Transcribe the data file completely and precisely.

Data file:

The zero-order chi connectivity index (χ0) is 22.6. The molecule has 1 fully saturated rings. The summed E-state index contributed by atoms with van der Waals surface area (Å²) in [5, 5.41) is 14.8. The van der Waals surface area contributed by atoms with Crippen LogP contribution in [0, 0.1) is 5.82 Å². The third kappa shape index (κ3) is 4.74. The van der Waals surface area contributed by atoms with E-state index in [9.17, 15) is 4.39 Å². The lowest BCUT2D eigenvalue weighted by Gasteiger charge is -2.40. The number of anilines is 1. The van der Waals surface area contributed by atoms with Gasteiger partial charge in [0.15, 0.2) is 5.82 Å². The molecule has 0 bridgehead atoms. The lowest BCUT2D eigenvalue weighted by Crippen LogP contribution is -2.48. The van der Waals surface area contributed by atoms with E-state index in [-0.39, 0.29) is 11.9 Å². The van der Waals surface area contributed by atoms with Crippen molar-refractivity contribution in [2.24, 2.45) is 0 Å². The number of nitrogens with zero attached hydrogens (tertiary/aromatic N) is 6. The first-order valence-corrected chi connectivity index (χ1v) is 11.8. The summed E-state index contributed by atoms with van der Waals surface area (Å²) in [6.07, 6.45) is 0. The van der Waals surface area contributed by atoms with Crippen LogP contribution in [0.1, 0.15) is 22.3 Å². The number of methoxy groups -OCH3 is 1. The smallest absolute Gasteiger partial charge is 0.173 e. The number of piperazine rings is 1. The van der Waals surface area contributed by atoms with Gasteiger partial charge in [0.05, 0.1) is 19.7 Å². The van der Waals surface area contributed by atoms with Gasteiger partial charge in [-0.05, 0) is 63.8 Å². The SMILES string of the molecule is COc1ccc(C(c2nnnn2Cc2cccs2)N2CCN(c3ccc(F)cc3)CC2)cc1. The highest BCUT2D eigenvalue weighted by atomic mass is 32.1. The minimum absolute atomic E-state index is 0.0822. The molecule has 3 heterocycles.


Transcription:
The zero-order chi connectivity index (χ0) is 22.6. The molecule has 1 fully saturated rings. The summed E-state index contributed by atoms with van der Waals surface area (Å²) in [5, 5.41) is 14.8. The van der Waals surface area contributed by atoms with Crippen LogP contribution in [0, 0.1) is 5.82 Å². The third kappa shape index (κ3) is 4.74. The van der Waals surface area contributed by atoms with E-state index in [9.17, 15) is 4.39 Å². The lowest BCUT2D eigenvalue weighted by Gasteiger charge is -2.40. The number of anilines is 1. The van der Waals surface area contributed by atoms with Gasteiger partial charge in [0.15, 0.2) is 5.82 Å². The molecule has 0 bridgehead atoms. The lowest BCUT2D eigenvalue weighted by Crippen LogP contribution is -2.48. The van der Waals surface area contributed by atoms with E-state index in [-0.39, 0.29) is 11.9 Å². The van der Waals surface area contributed by atoms with Crippen molar-refractivity contribution in [2.24, 2.45) is 0 Å². The number of nitrogens with zero attached hydrogens (tertiary/aromatic N) is 6. The first-order valence-corrected chi connectivity index (χ1v) is 11.8. The summed E-state index contributed by atoms with van der Waals surface area (Å²) in [6.07, 6.45) is 0. The van der Waals surface area contributed by atoms with Crippen LogP contribution in [0.1, 0.15) is 22.3 Å². The number of methoxy groups -OCH3 is 1. The smallest absolute Gasteiger partial charge is 0.173 e. The number of piperazine rings is 1. The van der Waals surface area contributed by atoms with Gasteiger partial charge in [0.05, 0.1) is 19.7 Å². The van der Waals surface area contributed by atoms with Gasteiger partial charge in [-0.05, 0) is 63.8 Å². The SMILES string of the molecule is COc1ccc(C(c2nnnn2Cc2cccs2)N2CCN(c3ccc(F)cc3)CC2)cc1. The highest BCUT2D eigenvalue weighted by atomic mass is 32.1. The minimum absolute atomic E-state index is 0.0822. The molecule has 3 heterocycles.